it was adapt or die.

    "We didn't want to put all our eggs in one basket," Martinez said. "I don't
    think Saturn is being folded into another brand. I think we'll continue as a
    unique facility that allows union participation, but it won't be the 50-50
    partnership we had before."

    Last year, Saturn represented only about 6 percent of the GM vehicles sold
    in the United States, and it has made money in only one of the last 13

    But, said Felax, the analyst from Harbour & Associates, "GM has just as much
    ability to be competitive in this market as anyone."

    Copyright 2004 Associated Press.
    Oppie, Feb 4, 2004
  2. Oppie

    GHOF Guest

    I believe that it was in Automotive News that I read that Saturn will replace
    Olds in the lineup - not carwise, but the fifth division.

    And that the Cavalier will move to the Ion platform.

    And, so it goes!

    GHOF, Feb 4, 2004
  3. <snip>

    I was always intrigued by the whole Saturn campaign. In the beginning when
    a number of cars were shipped with contaminated coolant and Saturn actually
    took responsibility and replaced the cars. I'm sure that if that had
    happened to some Chevy's, that GM would have fought the definition of
    'contaminated' in the courts for years,and eventually would have agreed to
    offer a free gallon of coolant with every new engine that had to be
    replaced. (engine replaced at owners expense of course..)

    I think they got the reliability factor pretty close to a Japanese auto. I
    bought my 95 SW1 with 135,000 miles on it, it now has 167,000 on it and has
    only had three repairs, all minor. (Belt tentioner, thermostat, oil
    pressure switch). The interior has stayed pretty solid, no broken knobs or

    Now that GM is calling the shots, the bean counters will gladly dictate
    cheaper components since that will improve the bottom line by Thursday at
    2:00, rather than thinking of long time customer satisfaction.

    I, for one, will probably not buy another one.

    FWIW, my Japanese reference is my Wife's Acura 1993 Integra. Bought new in
    1993. I have changed two light bulbs, a few sets of brakes, two timing
    belts, an exhaust, and a radiator and hoses. 225,000 miles on it. Original
    starter and alternator, calipers, and such.

    David Teichholtz, Feb 4, 2004
  4. Oppie

    Brad Bishop Guest

    I'm probably going to move to the Toyota line when I'm done with my Saturn.
    The service that I've received with my current (and second) Saturn has been
    pretty poor. It's not at all like it used to be for the first Saturn (8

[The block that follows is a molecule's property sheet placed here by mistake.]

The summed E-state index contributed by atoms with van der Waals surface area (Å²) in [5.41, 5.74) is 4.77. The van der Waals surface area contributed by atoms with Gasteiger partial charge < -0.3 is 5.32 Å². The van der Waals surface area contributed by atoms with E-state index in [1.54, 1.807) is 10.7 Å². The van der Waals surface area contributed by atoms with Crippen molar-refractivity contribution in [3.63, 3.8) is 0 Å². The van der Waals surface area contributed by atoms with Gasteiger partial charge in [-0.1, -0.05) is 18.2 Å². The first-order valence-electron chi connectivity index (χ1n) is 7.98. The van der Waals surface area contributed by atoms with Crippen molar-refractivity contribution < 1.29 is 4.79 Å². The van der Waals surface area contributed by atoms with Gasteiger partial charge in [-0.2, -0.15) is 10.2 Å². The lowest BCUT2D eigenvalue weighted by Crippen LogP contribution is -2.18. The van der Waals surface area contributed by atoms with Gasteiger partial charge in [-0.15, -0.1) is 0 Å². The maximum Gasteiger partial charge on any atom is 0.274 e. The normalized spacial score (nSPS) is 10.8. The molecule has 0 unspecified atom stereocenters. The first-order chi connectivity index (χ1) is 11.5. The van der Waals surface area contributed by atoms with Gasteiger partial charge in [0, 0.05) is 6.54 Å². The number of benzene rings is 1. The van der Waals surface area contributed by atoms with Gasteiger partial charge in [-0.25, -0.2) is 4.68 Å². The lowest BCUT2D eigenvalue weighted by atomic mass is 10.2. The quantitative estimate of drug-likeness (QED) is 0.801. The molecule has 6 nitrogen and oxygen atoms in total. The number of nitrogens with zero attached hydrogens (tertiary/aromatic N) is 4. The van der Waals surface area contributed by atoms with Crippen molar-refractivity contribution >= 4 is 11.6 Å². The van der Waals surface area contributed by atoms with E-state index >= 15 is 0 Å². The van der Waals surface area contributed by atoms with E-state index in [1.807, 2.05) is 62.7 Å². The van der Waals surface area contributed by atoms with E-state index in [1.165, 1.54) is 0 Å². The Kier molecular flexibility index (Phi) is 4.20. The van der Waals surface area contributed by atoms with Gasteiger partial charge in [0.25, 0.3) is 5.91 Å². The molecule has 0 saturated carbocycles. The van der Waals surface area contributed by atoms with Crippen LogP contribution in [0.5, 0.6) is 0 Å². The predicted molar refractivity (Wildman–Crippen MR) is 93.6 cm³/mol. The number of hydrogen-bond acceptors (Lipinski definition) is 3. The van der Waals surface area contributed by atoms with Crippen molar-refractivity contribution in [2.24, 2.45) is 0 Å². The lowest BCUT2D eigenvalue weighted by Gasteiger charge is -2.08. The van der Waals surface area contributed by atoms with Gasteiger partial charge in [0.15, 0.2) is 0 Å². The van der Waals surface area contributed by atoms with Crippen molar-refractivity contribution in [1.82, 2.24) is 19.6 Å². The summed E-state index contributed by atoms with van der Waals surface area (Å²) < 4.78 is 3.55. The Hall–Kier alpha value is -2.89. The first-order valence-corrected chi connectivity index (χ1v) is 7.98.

years of great service). Now Saturn is just a regular old car company (like
    anybody else).

    Brad Bishop, Feb 5, 2004
  5. Oppie

    skipcar Guest

    Actually, Texaco paid for the was their bad coolant. I think too
    much is being made of this. Saturn has always been a "division" of
    GM...just not in marketing.
    skipcar, Feb 5, 2004
  6. Oppie

    skipcar Guest

    Actually, the Ion was built on the GM "Delta" architecture. That same
    architecture will be the basis of the new Chevy Cobalt (Cavalier
    replacement). By the way, Chevy's new Equinox will be built on the same
    architecture as the VUE...and will look better doing it. It saddens me that
    my 1993 SL2 was probably the peak of Saturn design.
    skipcar, Feb 5, 2004
  7. It always was GM...

    GM engineers, bean counters, materials, etc. roped into competing with the
    foreign small car makers under a clever new name and lots of pr schmooze.
    Earlier tries with small cars manufacturing were pretty sad, and I think
    they finally got the idea that a small, inexpensive car doesn't equate with
    shoddy quality. Look at Honda's - the least expensive car they make seems
    to have as good as build quality as their most expensive, just with less
    features. Visually Japanese cars can't compete (in my opinion) with
    American and European designs. I do like the S2000's lines and the Element
    is growing on me - the rest is plain ugly.

    Hopefully GM learned something that will benefit the other lines - I still
    think their customer service rocks. I'm with you and the Beatle analogy. I
    thought the S-Series could really be refined and endure, but that didn't
    seem to be in the cards... Heck, I'd settle for a Saturn pickup but that's
    not happening either. Oh well, the Toyota Tacoma is built here in
    California in the GM/Toyota facility so at least some of my money would go
    in the accounts of American workers.
    Jonnie Santos, Feb 5, 2004
  8. Oppie

    marx404 Guest

    It seemed to be in the cards. Our local WPB, FL dealership has been going
    thru a buy/sell for the past year and is running itself into the ground.
    They have no more used cars on the lot where there were many, and few new
    cars in the showroom. Management and floor salespersons have begun to act
    just like any run-of-the-mill GM or used ford salesperson, it is sad and

    My family has 3 saturns and we have been loyal customers since 93. We have a
    favorite service tech that has gone out of his way to treat my family like